How to Make Automated Capacity Management Really Work for You
Most companies are asking their capacity planners to find any way to reduce IT costs, typically while managing growing transaction rates, longer program path lengths, increased complexity and heightened end-user expectations for response time.
The task sounds daunting. Haven’t you already tried everything you can to reduce the cost of doing business? If you’ve completed an “essential implementation” of Compuware ThruPut Manager and have created a policy with Service Groups, which describe and control workload processing, you’ve already got the ball rolling toward reduced software costs.
Automated Capacity Management (ACM) is an elective feature of ThruPut Manager that works with IBM’s sub-capacity pricing to help you further reduce your monthly software costs while ensuring that you don’t impact online transaction processing workloads and your most critical batch work. To get the most benefit from the solution, we recommend that you:
- Make sure you’re using sub-capacity pricing on all production LPARS
- Turn on soft-capping on all LPARS; ACM can significantly reduce the risk of implementing soft-capping
- Enable ACM on all LPARs within a CPC (not mandatory, but it works better this way)
But, why do it? If you’ve had experience with soft-capping, you know that it doesn’t differentiate between types of workloads. Once you set it, all workloads will be constrained, which is not a great idea. Ideally, you want to control all aspects of the soft-cap, applying it primarily to work of lower importance.
Since you’ve already built a policy for Service Groups, you can use ACM to specify constraints for these groups. ACM has five capacity levels, each specified as a percentage of the capacity limit. You pick which Service Groups you feel can afford reduced service as each capacity level is attained, as well as tell ACM which constraints to apply.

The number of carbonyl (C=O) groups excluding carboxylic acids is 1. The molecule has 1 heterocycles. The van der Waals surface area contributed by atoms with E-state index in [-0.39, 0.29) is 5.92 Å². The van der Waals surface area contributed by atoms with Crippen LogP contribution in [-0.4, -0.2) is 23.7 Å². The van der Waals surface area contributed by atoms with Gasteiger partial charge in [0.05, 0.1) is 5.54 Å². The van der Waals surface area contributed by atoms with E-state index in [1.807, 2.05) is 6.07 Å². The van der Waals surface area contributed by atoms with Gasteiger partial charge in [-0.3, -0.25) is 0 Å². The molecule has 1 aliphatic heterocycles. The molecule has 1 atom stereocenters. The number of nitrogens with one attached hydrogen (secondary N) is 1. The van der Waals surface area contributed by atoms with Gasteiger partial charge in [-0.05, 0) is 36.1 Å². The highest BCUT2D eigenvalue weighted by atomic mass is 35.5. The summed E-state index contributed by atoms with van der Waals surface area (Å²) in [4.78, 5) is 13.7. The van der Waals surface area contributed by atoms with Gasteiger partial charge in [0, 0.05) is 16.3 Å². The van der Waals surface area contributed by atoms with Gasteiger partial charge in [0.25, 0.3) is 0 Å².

Let’s look at an example. You’ve set up your levels as follows:
You then give each Service Group or Control Center an ACM constraint. You have some options here:
- Service Class Constraint: Apply limits to jobs currently executing or selected for execution by telling ACM which Capacity Level they should run in
- Maximum Job Constraint: Simply define how many jobs you will let run at the same time
- Job Selection Constraint: Constrain the selection of jobs until they reach a defined threshold, such as between Target and Acceptable
ACM provides easy-to-follow screens that allow you to define thresholds and assign Service Groups to Capacity Levels. You can quickly go in and modify these if you see the need to make changes. Once you’re set up, ACM and ThruPut Manager work to keep your 4HRA as low as possible, keeping your costs down. You can check on the activity in the system log, but you can also use the TMUSER command to see more detail on a specific job.
Use the /SLM Display JESPLEX if you want to see the current 4HRA, capacity level and CPU usage in the last five minutes. It will also show what percent of time the system was capped.
Everyone benefits from the information and results. Managers reap cost benefits, while soft capping is reduced. Online performance won’t be affected. Tech support and performance analysts have less work to do in managing batch, while getting the praise for reducing costs. Operators can readily see what is happening in batch yet will have little effort on their part.
Reducing costs is a critical part of mainframe jobs now. Why not make it easier to succeed by getting ACM up and running?
For more details and examples, check out the Automated Capacity Management Guide under the ThruPut Manager site “Support” tab.
Latest posts by Denise Kalm (see all)
- Breaking Down Dev and Ops Silos with Communication, Collaboration and Trust - April 19, 2018
- What Do Performance and Capacity Roles Have to Do with DevOps? - February 1, 2018
- How Developers Can Boost DevOps Through Automated Batch Processing - December 7, 2017